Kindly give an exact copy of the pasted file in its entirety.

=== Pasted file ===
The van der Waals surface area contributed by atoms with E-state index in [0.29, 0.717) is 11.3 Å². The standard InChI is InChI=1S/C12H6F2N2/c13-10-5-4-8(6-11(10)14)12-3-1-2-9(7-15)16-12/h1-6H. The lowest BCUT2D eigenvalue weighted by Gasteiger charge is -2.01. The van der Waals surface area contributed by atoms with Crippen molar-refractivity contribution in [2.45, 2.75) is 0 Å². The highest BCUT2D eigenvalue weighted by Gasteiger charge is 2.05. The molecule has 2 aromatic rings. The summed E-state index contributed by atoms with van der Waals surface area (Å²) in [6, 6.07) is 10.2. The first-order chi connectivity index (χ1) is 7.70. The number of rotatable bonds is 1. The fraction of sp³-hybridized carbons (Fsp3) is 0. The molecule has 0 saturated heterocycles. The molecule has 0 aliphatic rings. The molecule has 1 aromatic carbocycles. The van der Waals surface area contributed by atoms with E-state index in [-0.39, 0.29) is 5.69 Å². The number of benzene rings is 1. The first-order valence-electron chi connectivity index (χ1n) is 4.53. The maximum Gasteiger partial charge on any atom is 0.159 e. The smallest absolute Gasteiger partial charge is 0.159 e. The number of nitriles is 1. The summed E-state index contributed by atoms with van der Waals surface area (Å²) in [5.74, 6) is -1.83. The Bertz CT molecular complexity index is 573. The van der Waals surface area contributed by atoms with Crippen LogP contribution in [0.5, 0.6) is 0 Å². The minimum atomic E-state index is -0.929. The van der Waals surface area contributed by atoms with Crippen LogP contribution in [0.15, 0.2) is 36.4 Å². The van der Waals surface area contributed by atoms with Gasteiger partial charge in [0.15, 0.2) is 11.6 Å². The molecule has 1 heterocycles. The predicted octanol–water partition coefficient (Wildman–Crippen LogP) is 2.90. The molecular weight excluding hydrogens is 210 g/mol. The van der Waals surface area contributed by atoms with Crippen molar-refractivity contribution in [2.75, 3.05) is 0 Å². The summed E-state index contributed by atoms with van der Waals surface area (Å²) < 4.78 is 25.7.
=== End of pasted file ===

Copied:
The van der Waals surface area contributed by atoms with E-state index in [0.29, 0.717) is 11.3 Å². The standard InChI is InChI=1S/C12H6F2N2/c13-10-5-4-8(6-11(10)14)12-3-1-2-9(7-15)16-12/h1-6H. The lowest BCUT2D eigenvalue weighted by Gasteiger charge is -2.01. The van der Waals surface area contributed by atoms with Crippen molar-refractivity contribution in [2.45, 2.75) is 0 Å². The highest BCUT2D eigenvalue weighted by Gasteiger charge is 2.05. The molecule has 2 aromatic rings. The summed E-state index contributed by atoms with van der Waals surface area (Å²) in [6, 6.07) is 10.2. The first-order chi connectivity index (χ1) is 7.70. The number of rotatable bonds is 1. The fraction of sp³-hybridized carbons (Fsp3) is 0. The molecule has 0 saturated heterocycles. The molecule has 0 aliphatic rings. The molecule has 1 aromatic carbocycles. The van der Waals surface area contributed by atoms with E-state index in [-0.39, 0.29) is 5.69 Å². The number of benzene rings is 1. The first-order valence-electron chi connectivity index (χ1n) is 4.53. The maximum Gasteiger partial charge on any atom is 0.159 e. The smallest absolute Gasteiger partial charge is 0.159 e. The number of nitriles is 1. The summed E-state index contributed by atoms with van der Waals surface area (Å²) in [5.74, 6) is -1.83. The Bertz CT molecular complexity index is 573. The van der Waals surface area contributed by atoms with Crippen LogP contribution in [0.5, 0.6) is 0 Å². The minimum atomic E-state index is -0.929. The van der Waals surface area contributed by atoms with Crippen LogP contribution in [0.15, 0.2) is 36.4 Å². The van der Waals surface area contributed by atoms with Gasteiger partial charge in [0.15, 0.2) is 11.6 Å². The molecule has 1 heterocycles. The predicted octanol–water partition coefficient (Wildman–Crippen LogP) is 2.90. The molecular weight excluding hydrogens is 210 g/mol. The van der Waals surface area contributed by atoms with Crippen molar-refractivity contribution in [2.75, 3.05) is 0 Å². The summed E-state index contributed by atoms with van der Waals surface area (Å²) < 4.78 is 25.7.